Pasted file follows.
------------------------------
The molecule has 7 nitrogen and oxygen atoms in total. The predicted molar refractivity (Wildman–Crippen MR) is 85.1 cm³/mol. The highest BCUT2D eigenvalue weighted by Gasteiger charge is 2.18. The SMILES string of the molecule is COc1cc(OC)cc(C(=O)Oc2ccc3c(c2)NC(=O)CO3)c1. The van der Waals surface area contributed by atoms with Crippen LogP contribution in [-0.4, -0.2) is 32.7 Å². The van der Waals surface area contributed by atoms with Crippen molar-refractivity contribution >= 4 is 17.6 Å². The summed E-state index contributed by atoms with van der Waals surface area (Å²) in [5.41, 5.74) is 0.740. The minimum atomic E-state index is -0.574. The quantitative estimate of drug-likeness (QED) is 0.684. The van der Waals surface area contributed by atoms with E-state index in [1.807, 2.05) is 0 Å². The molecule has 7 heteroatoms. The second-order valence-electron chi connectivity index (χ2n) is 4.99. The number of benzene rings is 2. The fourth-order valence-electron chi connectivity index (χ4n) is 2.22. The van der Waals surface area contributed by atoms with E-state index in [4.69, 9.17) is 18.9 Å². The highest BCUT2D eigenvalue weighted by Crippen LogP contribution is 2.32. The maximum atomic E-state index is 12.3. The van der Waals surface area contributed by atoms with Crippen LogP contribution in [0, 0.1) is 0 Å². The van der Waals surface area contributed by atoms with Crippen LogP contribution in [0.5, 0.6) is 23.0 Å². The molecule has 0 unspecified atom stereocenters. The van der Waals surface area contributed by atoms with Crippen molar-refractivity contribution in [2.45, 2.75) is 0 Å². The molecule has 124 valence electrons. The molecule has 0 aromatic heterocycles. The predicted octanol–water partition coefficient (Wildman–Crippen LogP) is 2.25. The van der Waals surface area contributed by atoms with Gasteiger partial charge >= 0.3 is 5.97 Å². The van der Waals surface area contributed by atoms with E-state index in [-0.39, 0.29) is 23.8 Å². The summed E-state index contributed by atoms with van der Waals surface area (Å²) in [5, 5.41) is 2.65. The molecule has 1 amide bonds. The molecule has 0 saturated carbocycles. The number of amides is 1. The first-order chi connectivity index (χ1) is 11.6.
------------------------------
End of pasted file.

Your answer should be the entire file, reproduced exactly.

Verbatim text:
The molecule has 7 nitrogen and oxygen atoms in total. The predicted molar refractivity (Wildman–Crippen MR) is 85.1 cm³/mol. The highest BCUT2D eigenvalue weighted by Gasteiger charge is 2.18. The SMILES string of the molecule is COc1cc(OC)cc(C(=O)Oc2ccc3c(c2)NC(=O)CO3)c1. The van der Waals surface area contributed by atoms with Crippen LogP contribution in [-0.4, -0.2) is 32.7 Å². The van der Waals surface area contributed by atoms with Crippen molar-refractivity contribution >= 4 is 17.6 Å². The summed E-state index contributed by atoms with van der Waals surface area (Å²) in [5.41, 5.74) is 0.740. The minimum atomic E-state index is -0.574. The quantitative estimate of drug-likeness (QED) is 0.684. The van der Waals surface area contributed by atoms with E-state index in [1.807, 2.05) is 0 Å². The molecule has 7 heteroatoms. The second-order valence-electron chi connectivity index (χ2n) is 4.99. The number of benzene rings is 2. The fourth-order valence-electron chi connectivity index (χ4n) is 2.22. The van der Waals surface area contributed by atoms with E-state index in [4.69, 9.17) is 18.9 Å². The highest BCUT2D eigenvalue weighted by Crippen LogP contribution is 2.32. The maximum atomic E-state index is 12.3. The van der Waals surface area contributed by atoms with Crippen LogP contribution in [0, 0.1) is 0 Å². The van der Waals surface area contributed by atoms with Crippen LogP contribution in [0.5, 0.6) is 23.0 Å². The molecule has 0 unspecified atom stereocenters. The van der Waals surface area contributed by atoms with Crippen molar-refractivity contribution in [2.45, 2.75) is 0 Å². The molecule has 124 valence electrons. The molecule has 0 aromatic heterocycles. The predicted octanol–water partition coefficient (Wildman–Crippen LogP) is 2.25. The van der Waals surface area contributed by atoms with Gasteiger partial charge >= 0.3 is 5.97 Å². The van der Waals surface area contributed by atoms with E-state index in [-0.39, 0.29) is 23.8 Å². The summed E-state index contributed by atoms with van der Waals surface area (Å²) in [5, 5.41) is 2.65. The molecule has 1 amide bonds. The molecule has 0 saturated carbocycles. The number of amides is 1. The first-order chi connectivity index (χ1) is 11.6.